4. Flicker of Hope Left

    You can still make it; there is a little time left and you ponder how you are going to get it done. The rush you get from leaving your task until the last minute gives you a flicker of hope. There is still time; you can do this!

    5. Fading Quickly

    Your hope starts to quickly fade as you try desperately to understand why you just can’t do this. You may feel desperate and have thoughts like, “What is wrong with me?” and “Why do I ALWAYS do this?” You feel discouraged, or perhaps angry and resentful at yourself.

    6. Vow to Yourself

    Once the feeling of anger or disappointment disappears, you most likely swear to yourself that this will never happen again; that this was the last time and next time will be different.

    Does this sound like you? Is the next time different? I understand the devastating effect that procrastination has on many lives, and for some, it is a really serious problem. You also have, on the other hand, those who procrastinate but it doesn’t affect them in any way. You know whether it is affecting you or not and whether it undermines your results.

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    How to Break the Procrastination Cycle

    Unless you break the cycle, you will keep reinforcing it!

    To break the cycle, you need to change the sequence of events. Here is my suggestion on how you can effectively break the vicious cycle you are in!

    1. Feeling Eager and Energized

    This is when you commit to taking a new action or getting something done. You are feeling confident and optimistic that, this time round, you will do it! The first stage is always the same.

    2. Plan

    Thinking alone will not help; you need to plan your actions. I always put my deadlines one or two days in advance because you know Murphy’s Law! Take into consideration everything that you need to do, how long it will take you, and what you will need to get it done, then plan the individual steps.

    3. Resistance

    Just because you planned doesn’t mean that this time is guaranteed to be different. You will most likely still feel the resistance so expect this. This stage is key to identifying why you are procrastinating, so when you feel the resistance, try to identify it immediately.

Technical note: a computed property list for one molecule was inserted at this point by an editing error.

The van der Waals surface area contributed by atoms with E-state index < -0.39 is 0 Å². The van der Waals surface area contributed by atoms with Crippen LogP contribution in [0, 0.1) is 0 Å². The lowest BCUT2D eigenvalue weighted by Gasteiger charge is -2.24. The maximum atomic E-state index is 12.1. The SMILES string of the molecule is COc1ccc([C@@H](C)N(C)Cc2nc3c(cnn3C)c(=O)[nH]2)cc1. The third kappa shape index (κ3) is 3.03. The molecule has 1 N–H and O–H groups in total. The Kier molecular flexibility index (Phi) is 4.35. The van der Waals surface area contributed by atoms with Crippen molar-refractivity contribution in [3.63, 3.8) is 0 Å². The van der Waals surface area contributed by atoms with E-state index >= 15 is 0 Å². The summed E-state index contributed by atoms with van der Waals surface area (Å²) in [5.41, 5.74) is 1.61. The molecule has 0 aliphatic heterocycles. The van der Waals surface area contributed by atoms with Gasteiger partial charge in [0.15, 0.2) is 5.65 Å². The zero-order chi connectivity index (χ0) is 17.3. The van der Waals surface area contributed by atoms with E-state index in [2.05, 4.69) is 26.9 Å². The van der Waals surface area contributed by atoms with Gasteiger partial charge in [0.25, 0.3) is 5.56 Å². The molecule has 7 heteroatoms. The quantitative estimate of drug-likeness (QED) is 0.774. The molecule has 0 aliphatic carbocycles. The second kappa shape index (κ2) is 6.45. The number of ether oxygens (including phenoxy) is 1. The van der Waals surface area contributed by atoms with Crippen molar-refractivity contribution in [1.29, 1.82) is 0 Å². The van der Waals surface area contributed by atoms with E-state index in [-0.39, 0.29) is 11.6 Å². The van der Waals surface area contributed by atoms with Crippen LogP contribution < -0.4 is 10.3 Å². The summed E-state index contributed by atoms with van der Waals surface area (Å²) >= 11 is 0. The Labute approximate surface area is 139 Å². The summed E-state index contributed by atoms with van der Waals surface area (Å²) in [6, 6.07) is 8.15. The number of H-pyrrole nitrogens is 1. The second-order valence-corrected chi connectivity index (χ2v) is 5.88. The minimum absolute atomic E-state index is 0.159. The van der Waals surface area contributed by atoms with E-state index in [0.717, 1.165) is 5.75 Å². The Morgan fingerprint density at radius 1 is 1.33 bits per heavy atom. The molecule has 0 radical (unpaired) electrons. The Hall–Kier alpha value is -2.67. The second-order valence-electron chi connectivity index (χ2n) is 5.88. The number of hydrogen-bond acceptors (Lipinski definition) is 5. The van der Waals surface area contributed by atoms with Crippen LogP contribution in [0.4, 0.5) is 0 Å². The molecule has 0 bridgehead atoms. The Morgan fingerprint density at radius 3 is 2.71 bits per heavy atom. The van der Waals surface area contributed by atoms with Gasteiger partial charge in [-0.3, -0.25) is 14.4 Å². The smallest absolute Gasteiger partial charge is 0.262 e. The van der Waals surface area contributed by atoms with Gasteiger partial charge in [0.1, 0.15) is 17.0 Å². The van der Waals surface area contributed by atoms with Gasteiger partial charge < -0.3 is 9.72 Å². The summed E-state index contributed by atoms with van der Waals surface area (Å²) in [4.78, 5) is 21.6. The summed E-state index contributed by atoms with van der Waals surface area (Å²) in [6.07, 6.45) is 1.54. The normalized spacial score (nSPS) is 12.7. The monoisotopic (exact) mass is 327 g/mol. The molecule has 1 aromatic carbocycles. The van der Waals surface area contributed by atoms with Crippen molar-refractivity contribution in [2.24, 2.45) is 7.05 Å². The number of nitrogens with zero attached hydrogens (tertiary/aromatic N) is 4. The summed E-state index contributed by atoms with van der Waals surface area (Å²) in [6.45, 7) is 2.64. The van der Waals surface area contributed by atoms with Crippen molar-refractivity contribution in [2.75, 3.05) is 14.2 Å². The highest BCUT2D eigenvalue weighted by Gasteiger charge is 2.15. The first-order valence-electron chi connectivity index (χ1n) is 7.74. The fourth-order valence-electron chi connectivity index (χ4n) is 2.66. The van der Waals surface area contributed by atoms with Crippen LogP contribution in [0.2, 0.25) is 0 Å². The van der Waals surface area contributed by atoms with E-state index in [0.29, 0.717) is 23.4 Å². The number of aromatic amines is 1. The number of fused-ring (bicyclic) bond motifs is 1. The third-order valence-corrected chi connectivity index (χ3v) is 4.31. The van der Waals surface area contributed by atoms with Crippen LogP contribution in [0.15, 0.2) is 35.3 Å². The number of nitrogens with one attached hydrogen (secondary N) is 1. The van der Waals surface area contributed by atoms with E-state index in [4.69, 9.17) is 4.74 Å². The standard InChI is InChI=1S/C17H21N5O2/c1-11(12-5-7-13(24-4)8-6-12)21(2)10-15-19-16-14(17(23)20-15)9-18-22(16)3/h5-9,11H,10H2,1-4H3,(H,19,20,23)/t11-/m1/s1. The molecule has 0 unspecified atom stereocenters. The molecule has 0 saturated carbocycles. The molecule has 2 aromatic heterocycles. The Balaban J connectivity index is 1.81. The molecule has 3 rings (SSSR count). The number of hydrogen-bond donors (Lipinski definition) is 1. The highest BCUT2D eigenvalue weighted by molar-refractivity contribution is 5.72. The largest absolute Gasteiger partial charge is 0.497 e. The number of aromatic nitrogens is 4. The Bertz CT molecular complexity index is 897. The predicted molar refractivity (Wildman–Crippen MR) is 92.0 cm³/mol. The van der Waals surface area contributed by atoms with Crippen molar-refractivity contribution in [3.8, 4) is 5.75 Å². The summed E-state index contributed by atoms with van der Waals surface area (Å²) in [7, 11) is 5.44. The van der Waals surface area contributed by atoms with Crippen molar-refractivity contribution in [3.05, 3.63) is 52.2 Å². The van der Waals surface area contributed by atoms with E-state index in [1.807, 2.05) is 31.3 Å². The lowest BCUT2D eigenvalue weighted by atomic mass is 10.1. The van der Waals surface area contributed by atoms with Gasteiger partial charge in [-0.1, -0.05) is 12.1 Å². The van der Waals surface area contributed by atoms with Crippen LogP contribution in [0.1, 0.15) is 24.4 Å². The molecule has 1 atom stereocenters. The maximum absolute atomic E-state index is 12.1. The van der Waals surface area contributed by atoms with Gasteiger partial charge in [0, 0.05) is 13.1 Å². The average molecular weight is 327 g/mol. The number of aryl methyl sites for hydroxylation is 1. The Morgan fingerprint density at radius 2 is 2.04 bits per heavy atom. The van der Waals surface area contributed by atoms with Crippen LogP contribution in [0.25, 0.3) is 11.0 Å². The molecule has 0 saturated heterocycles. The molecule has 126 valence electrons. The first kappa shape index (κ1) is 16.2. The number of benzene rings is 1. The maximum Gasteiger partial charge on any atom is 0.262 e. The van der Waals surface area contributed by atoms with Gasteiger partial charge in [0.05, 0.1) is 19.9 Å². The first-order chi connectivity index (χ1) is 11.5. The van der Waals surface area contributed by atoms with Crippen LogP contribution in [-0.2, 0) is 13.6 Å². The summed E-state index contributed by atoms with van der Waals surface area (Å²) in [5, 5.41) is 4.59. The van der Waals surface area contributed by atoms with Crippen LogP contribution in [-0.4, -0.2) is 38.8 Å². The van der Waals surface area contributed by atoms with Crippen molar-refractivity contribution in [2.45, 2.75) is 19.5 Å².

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    What is causing you to hesitate in this moment? What do you feel?  Write them down if it helps.

    4. Confront Those Feelings

    Once you have identified what could possibly be holding you back, for example, fear of failure, lack of motivation, etc. You need to work on lessening the resistance.

    Ask yourself, “What do I need to do to move forward? What would make it easier?” If you find that you fear something, overcoming that fear is not something that will happen overnight — keep this in mind.

    5. Put Results Before Comfort

    You need to keep moving forward and put results before comfort. Take action, even if it is only for 10 minutes. The key is to break the cycle and not reinforce it. You have more control that you think.

    6. Repeat

    Repeat steps 3-5 until you achieve what you first set out to do.

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    Final Thoughts

    Change doesn’t happen overnight, and if you have some deeper underlying reasons why you procrastinate, it may take longer to finally break the cycle.

    If procrastination is holding you back in life, it is better to deal with it now than to deal with the negative consequences later on. It is not a question of comfort anymore; it is a question of results. What is more important to you?

    Learn more about how to stop procrastinating here: What Is Procrastination and How to Stop It (The Complete Guide)

    Featured photo credit: Luke Chesser via unsplash.com